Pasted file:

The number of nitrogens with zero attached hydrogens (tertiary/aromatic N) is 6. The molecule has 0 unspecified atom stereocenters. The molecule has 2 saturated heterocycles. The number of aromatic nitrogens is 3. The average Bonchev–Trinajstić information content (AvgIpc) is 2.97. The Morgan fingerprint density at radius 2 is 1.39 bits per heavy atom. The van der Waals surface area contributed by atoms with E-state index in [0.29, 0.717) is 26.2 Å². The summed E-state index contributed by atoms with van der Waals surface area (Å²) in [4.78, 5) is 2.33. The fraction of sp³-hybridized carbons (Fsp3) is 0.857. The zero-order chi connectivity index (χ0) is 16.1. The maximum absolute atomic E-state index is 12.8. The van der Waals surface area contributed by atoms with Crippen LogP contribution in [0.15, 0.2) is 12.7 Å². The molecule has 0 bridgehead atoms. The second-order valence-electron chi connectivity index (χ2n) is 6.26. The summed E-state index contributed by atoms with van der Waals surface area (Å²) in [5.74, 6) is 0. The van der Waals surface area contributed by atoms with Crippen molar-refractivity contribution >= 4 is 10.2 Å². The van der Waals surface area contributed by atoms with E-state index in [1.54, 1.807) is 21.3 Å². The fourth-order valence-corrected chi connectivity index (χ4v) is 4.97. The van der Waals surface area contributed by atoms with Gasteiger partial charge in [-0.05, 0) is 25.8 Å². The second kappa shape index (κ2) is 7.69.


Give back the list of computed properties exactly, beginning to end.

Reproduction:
The number of nitrogens with zero attached hydrogens (tertiary/aromatic N) is 6. The molecule has 0 unspecified atom stereocenters. The molecule has 2 saturated heterocycles. The number of aromatic nitrogens is 3. The average Bonchev–Trinajstić information content (AvgIpc) is 2.97. The Morgan fingerprint density at radius 2 is 1.39 bits per heavy atom. The van der Waals surface area contributed by atoms with E-state index in [0.29, 0.717) is 26.2 Å². The summed E-state index contributed by atoms with van der Waals surface area (Å²) in [4.78, 5) is 2.33. The fraction of sp³-hybridized carbons (Fsp3) is 0.857. The zero-order chi connectivity index (χ0) is 16.1. The maximum absolute atomic E-state index is 12.8. The van der Waals surface area contributed by atoms with Crippen LogP contribution in [0.15, 0.2) is 12.7 Å². The molecule has 0 bridgehead atoms. The second-order valence-electron chi connectivity index (χ2n) is 6.26. The summed E-state index contributed by atoms with van der Waals surface area (Å²) in [5.74, 6) is 0. The van der Waals surface area contributed by atoms with Crippen molar-refractivity contribution >= 4 is 10.2 Å². The van der Waals surface area contributed by atoms with E-state index in [1.54, 1.807) is 21.3 Å². The fourth-order valence-corrected chi connectivity index (χ4v) is 4.97. The van der Waals surface area contributed by atoms with Gasteiger partial charge in [-0.05, 0) is 25.8 Å². The second kappa shape index (κ2) is 7.69.